There were 1,800 lacquers, bronzes, ivories, glassware and
statues from Rome, Greece, Egypt, China, India and Central Asia.

The Bagram collection was at the top of the list for the
looters. At its heart lay 100 or more Indian ivory statues and
reliefs, many of them exquisitely rendered depictions of dancing
courtesans and goddesses. In attempting to track down the
ivories, the REVIEW has learned from Afghan government officials
and other mujahideen leaders that during the fighting, they were
stolen by the Hizbe Wahadat and the Hizbe Islami parties guided
by expert Pakistani and Afghan dealers.

These two opposition parties held the area around the museum
after Kabul fell to the mujahideen. The ivories were flown to
the northern city of Mazar-e-Sharif, into the hands of their
ally, Uzbek warlord Gen. Rashid Dostum. From there they reached
Peshawar and later Islamabad and Europe. Twelve statues were
sold to a London dealer for $300,000. The dealer in turn sold
the statues to a Japanese collector for $600,000. Several dozen
ivories are still available in Islamabad. A Pakistani art
historian who has seen ands authenticated some of the statues
says the asking price is $35,000 each.

The museum's collection of 40,000 coins, ranging from the 8th
century BC the late 19th century, was one of the more extensive
in the world. It included t largest Greek and Roman coins ever
found and the spectacular Mir Zakah Hoard. The hoard was
discovered under a spring near Kabul. It yielded 11,500 coins,
or 2,000 kilograms of gold and silver, and spanned four
centuries and numerous civilizations from Rome to China. Every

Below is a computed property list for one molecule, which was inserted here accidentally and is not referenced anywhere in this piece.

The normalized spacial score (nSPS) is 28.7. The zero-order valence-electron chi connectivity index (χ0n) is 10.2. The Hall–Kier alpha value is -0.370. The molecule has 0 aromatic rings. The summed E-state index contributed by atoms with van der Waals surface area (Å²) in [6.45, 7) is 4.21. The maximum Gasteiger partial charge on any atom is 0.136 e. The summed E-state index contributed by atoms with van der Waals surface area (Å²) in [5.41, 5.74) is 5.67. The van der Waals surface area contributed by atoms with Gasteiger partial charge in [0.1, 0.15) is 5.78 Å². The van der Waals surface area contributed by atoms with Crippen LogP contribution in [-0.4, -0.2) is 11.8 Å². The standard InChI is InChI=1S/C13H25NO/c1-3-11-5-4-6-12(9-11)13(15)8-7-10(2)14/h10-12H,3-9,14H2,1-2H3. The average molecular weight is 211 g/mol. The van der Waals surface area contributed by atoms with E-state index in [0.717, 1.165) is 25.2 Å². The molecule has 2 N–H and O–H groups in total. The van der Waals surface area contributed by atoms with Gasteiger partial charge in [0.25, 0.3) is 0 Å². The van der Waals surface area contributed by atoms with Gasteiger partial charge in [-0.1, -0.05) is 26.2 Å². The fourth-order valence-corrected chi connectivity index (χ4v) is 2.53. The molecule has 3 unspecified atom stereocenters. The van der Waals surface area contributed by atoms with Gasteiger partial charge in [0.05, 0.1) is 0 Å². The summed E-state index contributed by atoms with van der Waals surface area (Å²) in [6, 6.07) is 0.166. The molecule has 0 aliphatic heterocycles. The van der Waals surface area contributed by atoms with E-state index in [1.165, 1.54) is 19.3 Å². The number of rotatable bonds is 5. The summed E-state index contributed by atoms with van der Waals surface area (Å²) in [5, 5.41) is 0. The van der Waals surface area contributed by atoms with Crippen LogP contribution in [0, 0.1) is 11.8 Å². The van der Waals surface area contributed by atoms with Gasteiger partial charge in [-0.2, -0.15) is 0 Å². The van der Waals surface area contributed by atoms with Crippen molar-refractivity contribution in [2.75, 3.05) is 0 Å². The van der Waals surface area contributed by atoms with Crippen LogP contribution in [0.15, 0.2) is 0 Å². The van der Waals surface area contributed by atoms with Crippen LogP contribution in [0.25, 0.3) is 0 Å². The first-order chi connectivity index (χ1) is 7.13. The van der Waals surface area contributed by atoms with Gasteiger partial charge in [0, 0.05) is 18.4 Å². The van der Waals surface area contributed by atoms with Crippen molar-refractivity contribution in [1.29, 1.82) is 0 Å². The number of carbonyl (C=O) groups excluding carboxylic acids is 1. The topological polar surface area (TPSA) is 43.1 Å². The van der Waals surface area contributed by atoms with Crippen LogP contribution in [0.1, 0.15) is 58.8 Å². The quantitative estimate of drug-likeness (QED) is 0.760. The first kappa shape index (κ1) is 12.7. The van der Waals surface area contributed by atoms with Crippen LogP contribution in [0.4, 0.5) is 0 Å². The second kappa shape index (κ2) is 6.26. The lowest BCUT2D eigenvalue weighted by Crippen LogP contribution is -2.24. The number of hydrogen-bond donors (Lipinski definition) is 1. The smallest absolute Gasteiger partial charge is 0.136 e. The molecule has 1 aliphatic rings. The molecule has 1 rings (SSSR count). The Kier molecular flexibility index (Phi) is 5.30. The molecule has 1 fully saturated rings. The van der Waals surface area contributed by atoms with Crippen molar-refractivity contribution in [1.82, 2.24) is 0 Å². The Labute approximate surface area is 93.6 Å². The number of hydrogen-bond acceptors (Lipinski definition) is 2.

single coin has now disappeared, sold to private collectors
around the world, experts say.

According to Western diplomats, prominent Afghans and Pakistanis
living in Peshawar and Kabul are working as agents for both
wealthy Middle Eastern collectors looking for Islamic coins and
artifacts and Japanese tycoons wanting Buddhist statues. In one
particular case, they suspect that a solid gold Buddha from
Bamiyan weighing 2,012 kilograms is now in Japanese hands. The
museum was also renowned for the fabulous collection of Bactrian
gold, 21,000 gold objects-jewelry, plates, plaques and
decorative pieces-dating from 100 BC to 100 AD. Russian
archaeologists discovered the hoard in 1978 at Tillya Tepe, or
the Golden Mound, in northern Afghanistan.

To discount rumors that the retreating Soviet army had taken the
gold in 1989, former communist President Najibulla displayed the
Bactrian gold to Western diplomats in Kabul in 1991. The gold
was then packed into crates and moved for safety to a vault in
the Presidential Palace in central Kabul. The Bactrian gold is
now under the direct control of President Burhanuddin Rabbani's
military commander, Ahmad Shah Masud.

However, no independent witnesses have confirmed that the
collection is intact, leading to fears that it may have been
sold off piece by piece. Perhaps confirming those fears, the
REVIEW was recently offered a gold cup and plate allegedly from
the Bactrian gold collection for 600,000 rupees ($19,000) in

The Kabul government of President Rabbani is attempting to
retrieve artifacts still inside Afghanistan, but with the
country divided and still at war, it has little chance of doing
so. Information Minister Delju Hussaini says only 52 artifacts
have so far been retrieved by the government and restored to the
museum. "Our aims are to restore what is left, transfer the
collection to a safer area and then construct a new museums he

All that is still in the future, however, and there is little
doubt that the fight for funds to rebuild the museum will be an
uphill battle. Notes one Afghan art historian: "When Afghans are
suffering from the ravages of war, are hungry and without
schools, it is not easy to persuade them that this task is very